President Donald Trump has threatened to send in the military to quell growing civil unrest in the US over the death of a black man in police custody. He said if cities and states failed to control the protests and “defend their residents” he would deploy the army and “quickly solve the problem for them”. Protests over the death of George Floyd have escalated over the past week.
Facebook employees are using Twitter and Facebook’s internal communications tools to register their frustration over CEO Mark Zuckerberg’s decision to leave up posts by President Donald Trump that suggested protesters in Minneapolis could be shot. Twitter flagged and demoted Trump’s tweet about the protests when he used the phrase “when the looting starts the shooting starts.” Facebook has let it stand.
For the first time in 30 years, police in Hong Kong have denied permission for organizers to hold an annual vigil for victims of the Tiananmen Square massacre. Police have cited concerns over the spread of the coronavirus. The rally has been held each year since 1990 to commemorate the lives lost in the June 4, 1989, crackdown in Beijing’s Tiananmen Square.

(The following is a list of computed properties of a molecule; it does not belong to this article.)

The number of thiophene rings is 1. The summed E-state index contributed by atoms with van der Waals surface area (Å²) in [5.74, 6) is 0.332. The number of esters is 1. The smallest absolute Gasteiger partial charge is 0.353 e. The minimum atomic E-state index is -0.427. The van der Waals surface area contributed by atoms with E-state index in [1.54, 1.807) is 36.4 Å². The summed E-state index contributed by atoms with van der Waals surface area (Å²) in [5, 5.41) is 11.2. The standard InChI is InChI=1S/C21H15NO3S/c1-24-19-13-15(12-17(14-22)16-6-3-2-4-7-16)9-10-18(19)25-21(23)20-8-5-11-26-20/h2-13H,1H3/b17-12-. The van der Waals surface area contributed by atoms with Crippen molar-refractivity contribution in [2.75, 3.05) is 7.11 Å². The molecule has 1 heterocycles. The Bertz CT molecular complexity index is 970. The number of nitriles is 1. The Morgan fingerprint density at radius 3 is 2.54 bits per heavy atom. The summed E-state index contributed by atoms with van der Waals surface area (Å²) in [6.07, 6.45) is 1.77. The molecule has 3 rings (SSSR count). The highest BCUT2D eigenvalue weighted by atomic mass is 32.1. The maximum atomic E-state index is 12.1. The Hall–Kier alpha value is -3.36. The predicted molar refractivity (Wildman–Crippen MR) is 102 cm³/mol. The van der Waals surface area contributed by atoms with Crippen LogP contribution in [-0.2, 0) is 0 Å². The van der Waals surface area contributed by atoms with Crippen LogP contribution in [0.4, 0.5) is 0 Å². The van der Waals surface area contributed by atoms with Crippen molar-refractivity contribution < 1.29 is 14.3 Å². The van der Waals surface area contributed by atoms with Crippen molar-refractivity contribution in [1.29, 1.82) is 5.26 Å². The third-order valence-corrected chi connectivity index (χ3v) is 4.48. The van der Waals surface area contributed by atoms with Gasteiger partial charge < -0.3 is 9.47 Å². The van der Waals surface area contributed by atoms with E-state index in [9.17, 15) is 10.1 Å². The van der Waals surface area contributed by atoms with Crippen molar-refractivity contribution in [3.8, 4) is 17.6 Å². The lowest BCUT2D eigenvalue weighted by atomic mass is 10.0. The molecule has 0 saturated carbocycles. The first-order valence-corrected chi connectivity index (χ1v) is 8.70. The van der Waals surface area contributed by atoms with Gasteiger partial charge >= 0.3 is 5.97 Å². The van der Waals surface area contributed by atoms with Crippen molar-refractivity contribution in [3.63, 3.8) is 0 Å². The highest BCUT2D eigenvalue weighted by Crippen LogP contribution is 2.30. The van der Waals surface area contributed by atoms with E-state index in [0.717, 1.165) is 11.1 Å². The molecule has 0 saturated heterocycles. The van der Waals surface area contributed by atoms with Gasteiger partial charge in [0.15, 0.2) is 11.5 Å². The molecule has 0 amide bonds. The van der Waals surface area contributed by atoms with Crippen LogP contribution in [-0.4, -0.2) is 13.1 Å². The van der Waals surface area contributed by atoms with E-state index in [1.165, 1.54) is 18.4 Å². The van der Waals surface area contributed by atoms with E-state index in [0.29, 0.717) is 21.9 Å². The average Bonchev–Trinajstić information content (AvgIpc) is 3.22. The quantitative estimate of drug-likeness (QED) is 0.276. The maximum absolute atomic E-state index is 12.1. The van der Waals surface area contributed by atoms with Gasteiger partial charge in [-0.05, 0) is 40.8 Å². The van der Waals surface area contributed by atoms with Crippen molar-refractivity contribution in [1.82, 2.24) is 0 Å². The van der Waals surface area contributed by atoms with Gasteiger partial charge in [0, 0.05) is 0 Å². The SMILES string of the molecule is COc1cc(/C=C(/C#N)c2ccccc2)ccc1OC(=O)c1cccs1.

A second Ebola outbreak has hit Congo as the country struggles to cope with coronavirus and the world’s largest measles outbreak, health officials have announced. The Democratic Republic of the Congo had not yet declared an official end to Ebola in its troubled east, where at least 2,243 people have died since an epidemic began there in August 2018.
The Taliban have retained close links to al Qaeda and sought its advice during recent negotiations with U.S. officials, despite promising to break ties with the terror group under a preliminary peace agreement with the U.S., according to a U.N. report released Monday. The U.N. report suggests the Taliban have failed to keep their word on a provision seen as central to the U.S-Taliban agreement signed on Feb. 29 in Doha.